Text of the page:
Thailand has announced a number of adjustments to its COVID-19 restrictions, comprising an extension of the international flight ban, a change to the nightly curfew and a second phase in the continued relaxation of control measures for businesses and tourism attractions nationwide.
According to a statement by the Civil Aviation Authority of Thailand (CAAT), the existing ban on international flights into Thailand will be extended until 17.00 UTC on 30th June 2020. The move is intended to “maintain the continuity of the prevention and control measures.” It will come into effect immediately and supersede the previous measures.
The ban does not include state or military aircraft, humanitarian aid, repatriation or cargo flights. Any persons on board such flights will be subject to a mandatory 14-day quarantine period upon arrival, in accordance with Thailand’s Emergency Decree on State of Emergency. The extension does not affect current measures for domestic flights or rail travel, which have recently been relaxed.
Yesterday, Thailand also announced the second phase of its plan to ease social restrictions throughout the Kingdom. The newest round of concessions included a shortening of the curfew hours, along with the reopening of several businesses and social facilities, or as the government puts it: “activities relating to the economy and way of life.”
The previous round of easing in social restrictions came into effect on Sunday, 3rd May, when Thailand’s Centre for COVID-19 Situation Administration (CCSA) permitted a limited number of business sectors to reopen, following a partial lifting in the Kingdom’s lockdown guidelines.
According to the terms of the new, relaxed restrictions, curfew will now be in effect from the hours of 23.00 to 04.00 (beginning an hour later than previously). In addition, sales of food and beverages will be permitted in restaurants (although pubs and bars are expected to remain closed for the time being). Department stores, shopping malls, retail centres and care centres will all reopen, though cinemas, bowling alleys and amusement parks will stay closed.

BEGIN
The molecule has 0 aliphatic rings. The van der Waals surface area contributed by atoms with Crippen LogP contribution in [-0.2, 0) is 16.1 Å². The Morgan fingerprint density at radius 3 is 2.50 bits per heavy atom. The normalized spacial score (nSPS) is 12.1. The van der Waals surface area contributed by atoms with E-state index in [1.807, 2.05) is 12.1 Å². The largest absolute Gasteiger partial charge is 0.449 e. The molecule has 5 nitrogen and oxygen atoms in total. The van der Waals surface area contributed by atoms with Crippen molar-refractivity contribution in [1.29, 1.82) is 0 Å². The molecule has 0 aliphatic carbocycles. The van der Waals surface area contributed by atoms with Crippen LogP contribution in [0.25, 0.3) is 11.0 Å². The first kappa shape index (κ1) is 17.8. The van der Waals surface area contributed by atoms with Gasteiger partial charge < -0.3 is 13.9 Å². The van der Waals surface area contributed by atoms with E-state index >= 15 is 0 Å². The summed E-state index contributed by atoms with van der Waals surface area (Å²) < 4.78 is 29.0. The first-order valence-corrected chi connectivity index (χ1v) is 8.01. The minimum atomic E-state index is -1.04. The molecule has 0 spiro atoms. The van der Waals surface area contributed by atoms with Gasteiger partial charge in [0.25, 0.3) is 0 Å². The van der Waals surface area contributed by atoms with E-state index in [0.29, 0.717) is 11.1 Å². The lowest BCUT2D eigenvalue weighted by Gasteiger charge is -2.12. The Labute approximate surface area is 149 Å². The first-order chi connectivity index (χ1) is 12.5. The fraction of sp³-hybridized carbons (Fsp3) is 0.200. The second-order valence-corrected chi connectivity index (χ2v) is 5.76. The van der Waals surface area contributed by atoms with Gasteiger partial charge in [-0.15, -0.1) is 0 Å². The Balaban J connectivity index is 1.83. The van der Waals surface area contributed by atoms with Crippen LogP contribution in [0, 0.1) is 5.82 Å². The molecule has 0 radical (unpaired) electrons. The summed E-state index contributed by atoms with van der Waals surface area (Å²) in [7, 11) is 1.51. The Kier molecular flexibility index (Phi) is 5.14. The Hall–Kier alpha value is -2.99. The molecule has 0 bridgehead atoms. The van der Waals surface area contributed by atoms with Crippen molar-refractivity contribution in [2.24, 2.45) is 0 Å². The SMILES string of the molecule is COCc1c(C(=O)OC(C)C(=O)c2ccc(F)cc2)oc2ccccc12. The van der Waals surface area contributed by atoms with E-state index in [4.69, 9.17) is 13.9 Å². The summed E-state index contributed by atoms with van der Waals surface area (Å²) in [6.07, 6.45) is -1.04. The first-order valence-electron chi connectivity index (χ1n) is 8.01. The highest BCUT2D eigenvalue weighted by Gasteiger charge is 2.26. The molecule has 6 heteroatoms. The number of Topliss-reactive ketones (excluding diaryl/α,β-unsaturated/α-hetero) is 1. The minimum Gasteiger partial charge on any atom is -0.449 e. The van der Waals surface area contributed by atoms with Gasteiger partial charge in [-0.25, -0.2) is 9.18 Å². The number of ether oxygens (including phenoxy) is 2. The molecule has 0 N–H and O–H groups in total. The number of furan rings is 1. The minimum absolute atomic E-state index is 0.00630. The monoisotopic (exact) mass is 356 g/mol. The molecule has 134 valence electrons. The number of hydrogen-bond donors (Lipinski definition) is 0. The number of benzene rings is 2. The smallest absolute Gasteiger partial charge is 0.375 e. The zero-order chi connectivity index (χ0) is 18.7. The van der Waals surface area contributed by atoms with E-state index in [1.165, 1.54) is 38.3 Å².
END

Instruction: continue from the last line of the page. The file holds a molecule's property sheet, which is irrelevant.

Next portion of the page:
China and South Korea have been removed from the Public Health Ministry’s so-called ‘risk list.’ These two nations had been listed as high-risk destinations since March, just before Prime Minister Prayut Chan-o-cha declared a state of emergency. Now, with COVID-19 well contained in these two countries, “We have agreed to issue a new announcement to de-list them,” said Public Health Minister Anutin Charnvirakul in a statement on Friday (15/5).
In another positive move forward for the tourism industry, a range of attractions and sporting facilities are raising their shutters after a long period of closure due to the COVID-19 restrictions. The second phase of reopening measures includes beauty clinics, fitness centres, indoor stadiums, botanical gardens, museums, historical sites, libraries and swimming pools.
Thailand’s MICE sector is also showing signs of life, thanks to the new regulations. For the first time in months, hotels and conference centres are being permitted to host meetings and events, provided groups are limited to 50 people and attendees are all from the same company.
Bangkok’s City Hall stipulates that the reopening depends on the cooperation of all owners and patrons; all must adhere to officially sanctioned disease control measures and social distancing.
Although the international flight ban extension is a setback to many in Thailand’s tourism sector, it is widely regarded as necessary to curb the spread of the virus at this time. With attractions reopening and nationwide social restrictions being lifted, there’s plenty of reason for optimism; Thailand continues taking steps towards a more general revival in tourism.
Panorama Destination is following the COVID-19 developments closely in Thailand and our other locations in Southeast Asia. Due to the ever-changing nature of the news, we recommend checking our social media channels, where we’ll continue to post regular updates: